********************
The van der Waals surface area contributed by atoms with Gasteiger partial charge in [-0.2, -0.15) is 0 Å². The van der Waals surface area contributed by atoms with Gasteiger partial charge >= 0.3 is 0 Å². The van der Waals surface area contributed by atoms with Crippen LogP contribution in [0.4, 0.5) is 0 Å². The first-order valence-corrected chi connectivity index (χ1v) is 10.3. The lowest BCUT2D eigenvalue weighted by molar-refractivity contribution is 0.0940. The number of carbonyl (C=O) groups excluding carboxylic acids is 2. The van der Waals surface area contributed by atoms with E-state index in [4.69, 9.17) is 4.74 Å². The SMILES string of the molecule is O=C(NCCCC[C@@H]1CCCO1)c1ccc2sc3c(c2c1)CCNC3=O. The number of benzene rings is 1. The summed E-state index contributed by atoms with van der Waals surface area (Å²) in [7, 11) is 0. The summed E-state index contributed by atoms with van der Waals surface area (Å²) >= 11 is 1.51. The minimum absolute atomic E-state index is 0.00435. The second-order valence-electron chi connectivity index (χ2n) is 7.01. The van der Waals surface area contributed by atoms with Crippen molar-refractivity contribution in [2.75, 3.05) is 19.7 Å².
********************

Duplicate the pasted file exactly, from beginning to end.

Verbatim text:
The van der Waals surface area contributed by atoms with Gasteiger partial charge in [-0.2, -0.15) is 0 Å². The van der Waals surface area contributed by atoms with Gasteiger partial charge >= 0.3 is 0 Å². The van der Waals surface area contributed by atoms with Crippen LogP contribution in [0.4, 0.5) is 0 Å². The first-order valence-corrected chi connectivity index (χ1v) is 10.3. The lowest BCUT2D eigenvalue weighted by molar-refractivity contribution is 0.0940. The number of carbonyl (C=O) groups excluding carboxylic acids is 2. The van der Waals surface area contributed by atoms with E-state index in [4.69, 9.17) is 4.74 Å². The SMILES string of the molecule is O=C(NCCCC[C@@H]1CCCO1)c1ccc2sc3c(c2c1)CCNC3=O. The number of benzene rings is 1. The summed E-state index contributed by atoms with van der Waals surface area (Å²) in [7, 11) is 0. The summed E-state index contributed by atoms with van der Waals surface area (Å²) >= 11 is 1.51. The minimum absolute atomic E-state index is 0.00435. The second-order valence-electron chi connectivity index (χ2n) is 7.01. The van der Waals surface area contributed by atoms with Crippen molar-refractivity contribution in [2.75, 3.05) is 19.7 Å².